To ensure the integrity of synchronizations, dbmlsync must ensure that no rows in the download are modified between the time the upload is built and the time the download is applied.
On all platforms except Windows CE, by default, dbmlsync obtains a shared lock on all tables mentioned in any publication being synchronized. On Windows CE, by default, dbmlsync obtains an exclusive lock. Dbmlsync obtains the lock before it begins building the upload, and it maintains the lock until the download is applied.
For more information about locks, see Row locks.
The following options let you customize this locking behavior:
When using the locking mechanism, if other connections to the database exist and if these connections have any locks on the synchronization tables, then synchronization will fail. If you want to ensure that synchronization proceeds immediately even if other locks exist, use the dbmlsync -d option. When this option is specified, any connections with locks that would interfere with synchronization are dropped by the database so that synchronization can proceed. Uncommitted changes on the dropped connections are rolled back.
For more information, see -d option.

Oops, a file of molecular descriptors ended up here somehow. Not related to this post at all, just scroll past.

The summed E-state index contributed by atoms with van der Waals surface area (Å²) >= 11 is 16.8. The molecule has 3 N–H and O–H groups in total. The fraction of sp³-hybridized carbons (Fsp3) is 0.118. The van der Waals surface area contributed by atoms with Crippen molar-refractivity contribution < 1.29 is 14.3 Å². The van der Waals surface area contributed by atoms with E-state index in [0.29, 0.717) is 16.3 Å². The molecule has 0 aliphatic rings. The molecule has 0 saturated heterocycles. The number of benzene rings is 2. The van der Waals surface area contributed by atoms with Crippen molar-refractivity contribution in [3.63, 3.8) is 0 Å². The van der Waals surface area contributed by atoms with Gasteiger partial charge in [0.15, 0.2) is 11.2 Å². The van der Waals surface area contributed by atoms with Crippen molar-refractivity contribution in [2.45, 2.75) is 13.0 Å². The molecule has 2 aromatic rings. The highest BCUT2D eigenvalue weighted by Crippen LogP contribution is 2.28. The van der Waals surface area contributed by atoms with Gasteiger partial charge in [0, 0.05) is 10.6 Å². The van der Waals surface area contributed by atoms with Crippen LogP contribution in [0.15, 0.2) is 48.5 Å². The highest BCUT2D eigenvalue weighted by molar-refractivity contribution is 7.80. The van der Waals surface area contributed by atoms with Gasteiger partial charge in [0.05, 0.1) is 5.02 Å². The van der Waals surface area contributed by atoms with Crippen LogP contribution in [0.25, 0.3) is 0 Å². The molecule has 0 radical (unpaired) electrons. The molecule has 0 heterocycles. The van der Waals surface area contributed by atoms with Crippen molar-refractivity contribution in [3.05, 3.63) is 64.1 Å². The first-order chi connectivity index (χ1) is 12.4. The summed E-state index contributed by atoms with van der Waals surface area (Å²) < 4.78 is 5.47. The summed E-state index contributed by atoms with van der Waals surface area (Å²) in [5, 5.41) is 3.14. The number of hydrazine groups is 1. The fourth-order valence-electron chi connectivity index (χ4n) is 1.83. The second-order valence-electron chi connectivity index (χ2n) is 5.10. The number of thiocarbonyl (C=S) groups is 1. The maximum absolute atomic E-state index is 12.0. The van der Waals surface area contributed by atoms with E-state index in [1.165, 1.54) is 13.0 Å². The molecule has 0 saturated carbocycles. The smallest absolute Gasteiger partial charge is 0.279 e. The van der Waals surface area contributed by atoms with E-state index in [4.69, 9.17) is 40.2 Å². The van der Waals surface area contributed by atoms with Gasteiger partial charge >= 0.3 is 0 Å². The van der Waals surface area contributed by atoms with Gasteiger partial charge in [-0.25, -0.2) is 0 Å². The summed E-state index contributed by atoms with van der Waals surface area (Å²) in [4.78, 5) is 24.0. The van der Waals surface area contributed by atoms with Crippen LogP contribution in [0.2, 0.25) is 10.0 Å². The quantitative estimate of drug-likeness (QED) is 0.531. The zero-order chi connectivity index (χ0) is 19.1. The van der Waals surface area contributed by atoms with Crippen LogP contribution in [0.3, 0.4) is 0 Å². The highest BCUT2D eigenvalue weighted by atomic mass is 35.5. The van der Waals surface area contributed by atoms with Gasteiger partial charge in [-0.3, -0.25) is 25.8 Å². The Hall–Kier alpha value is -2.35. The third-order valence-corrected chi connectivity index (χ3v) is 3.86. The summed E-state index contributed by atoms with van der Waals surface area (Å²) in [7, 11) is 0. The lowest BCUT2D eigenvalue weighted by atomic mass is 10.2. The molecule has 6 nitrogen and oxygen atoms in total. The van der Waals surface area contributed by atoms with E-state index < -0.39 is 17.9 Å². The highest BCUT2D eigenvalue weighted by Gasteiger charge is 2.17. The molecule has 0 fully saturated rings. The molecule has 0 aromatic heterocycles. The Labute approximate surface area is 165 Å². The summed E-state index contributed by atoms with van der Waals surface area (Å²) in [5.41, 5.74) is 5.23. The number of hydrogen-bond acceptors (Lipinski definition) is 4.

An alternative way to protect data integrity is to set the extended option LockTables to OFF, which prevents an article's tables from being locked. This causes dbmlsync to track all rows that are modified after the upload has been built. When the download is received, it is not applied if any rows in the download have been modified. Dbmlsync will then retry the synchronization. The retry will succeed unless a new download conflict is detected.
For more information, see LockTables (lt) extended option.
If a conflict is detected, the download phase is cancelled and the download operations rolled back to avoid overwriting the new change. The dbmlsync utility then retries the synchronization, including the upload step. This time, because the row is present at the beginning of the synchronization process, it is included in the upload and therefore not lost.
By default, dbmlsync will retry synchronization until success is achieved. You can limit the number of retries using the extended option ConflictRetries. Setting ConflictRetries to -1 causes dbmlsync to retry until success is achieved. Setting it to a non-negative integer causes dbmlsync to retry for not more than the specified number of times.
For more information, see ConflictRetries (cr) extended option.